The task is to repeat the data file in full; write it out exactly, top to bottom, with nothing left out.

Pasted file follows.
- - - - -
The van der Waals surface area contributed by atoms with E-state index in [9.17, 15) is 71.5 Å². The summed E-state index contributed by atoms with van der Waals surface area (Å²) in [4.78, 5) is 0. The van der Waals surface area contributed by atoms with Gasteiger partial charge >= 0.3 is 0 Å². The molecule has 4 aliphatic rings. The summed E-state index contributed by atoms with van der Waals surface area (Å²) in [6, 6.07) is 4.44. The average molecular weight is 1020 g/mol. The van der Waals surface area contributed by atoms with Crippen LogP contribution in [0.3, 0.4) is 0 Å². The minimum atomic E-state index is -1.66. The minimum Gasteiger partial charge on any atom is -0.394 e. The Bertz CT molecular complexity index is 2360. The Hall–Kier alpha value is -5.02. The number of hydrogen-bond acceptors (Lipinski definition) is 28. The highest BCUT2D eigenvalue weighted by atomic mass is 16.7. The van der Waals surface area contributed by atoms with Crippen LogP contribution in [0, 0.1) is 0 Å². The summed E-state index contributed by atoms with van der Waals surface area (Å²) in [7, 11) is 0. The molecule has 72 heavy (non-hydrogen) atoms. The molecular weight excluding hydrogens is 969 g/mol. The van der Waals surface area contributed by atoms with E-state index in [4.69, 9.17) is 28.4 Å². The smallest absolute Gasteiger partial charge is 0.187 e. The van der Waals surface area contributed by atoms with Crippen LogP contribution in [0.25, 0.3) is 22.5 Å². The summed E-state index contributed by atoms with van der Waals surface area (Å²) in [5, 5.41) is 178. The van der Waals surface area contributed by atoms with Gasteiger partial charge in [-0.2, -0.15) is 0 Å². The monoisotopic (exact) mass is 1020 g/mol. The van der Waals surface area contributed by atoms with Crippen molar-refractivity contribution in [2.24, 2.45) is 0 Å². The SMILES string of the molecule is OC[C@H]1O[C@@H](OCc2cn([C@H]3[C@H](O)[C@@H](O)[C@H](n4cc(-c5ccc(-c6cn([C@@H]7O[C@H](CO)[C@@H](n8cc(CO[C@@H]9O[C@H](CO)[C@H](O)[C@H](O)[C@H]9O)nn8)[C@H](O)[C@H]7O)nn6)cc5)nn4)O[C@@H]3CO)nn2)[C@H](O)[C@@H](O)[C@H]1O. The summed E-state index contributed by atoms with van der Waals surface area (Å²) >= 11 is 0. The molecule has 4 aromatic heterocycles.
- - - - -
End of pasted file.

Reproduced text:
The van der Waals surface area contributed by atoms with E-state index in [9.17, 15) is 71.5 Å². The summed E-state index contributed by atoms with van der Waals surface area (Å²) in [4.78, 5) is 0. The van der Waals surface area contributed by atoms with Gasteiger partial charge >= 0.3 is 0 Å². The molecule has 4 aliphatic rings. The summed E-state index contributed by atoms with van der Waals surface area (Å²) in [6, 6.07) is 4.44. The average molecular weight is 1020 g/mol. The van der Waals surface area contributed by atoms with Crippen LogP contribution in [0.3, 0.4) is 0 Å². The minimum atomic E-state index is -1.66. The minimum Gasteiger partial charge on any atom is -0.394 e. The Bertz CT molecular complexity index is 2360. The Hall–Kier alpha value is -5.02. The number of hydrogen-bond acceptors (Lipinski definition) is 28. The highest BCUT2D eigenvalue weighted by atomic mass is 16.7. The van der Waals surface area contributed by atoms with Crippen LogP contribution in [0, 0.1) is 0 Å². The summed E-state index contributed by atoms with van der Waals surface area (Å²) in [7, 11) is 0. The molecule has 72 heavy (non-hydrogen) atoms. The molecular weight excluding hydrogens is 969 g/mol. The van der Waals surface area contributed by atoms with E-state index in [4.69, 9.17) is 28.4 Å². The smallest absolute Gasteiger partial charge is 0.187 e. The van der Waals surface area contributed by atoms with Crippen LogP contribution in [0.25, 0.3) is 22.5 Å². The summed E-state index contributed by atoms with van der Waals surface area (Å²) in [5, 5.41) is 178. The van der Waals surface area contributed by atoms with Gasteiger partial charge in [-0.2, -0.15) is 0 Å². The monoisotopic (exact) mass is 1020 g/mol. The van der Waals surface area contributed by atoms with Crippen molar-refractivity contribution in [2.24, 2.45) is 0 Å². The SMILES string of the molecule is OC[C@H]1O[C@@H](OCc2cn([C@H]3[C@H](O)[C@@H](O)[C@H](n4cc(-c5ccc(-c6cn([C@@H]7O[C@H](CO)[C@@H](n8cc(CO[C@@H]9O[C@H](CO)[C@H](O)[C@H](O)[C@H]9O)nn8)[C@H](O)[C@H]7O)nn6)cc5)nn4)O[C@@H]3CO)nn2)[C@H](O)[C@@H](O)[C@H]1O. The summed E-state index contributed by atoms with van der Waals surface area (Å²) >= 11 is 0. The molecule has 4 aromatic heterocycles.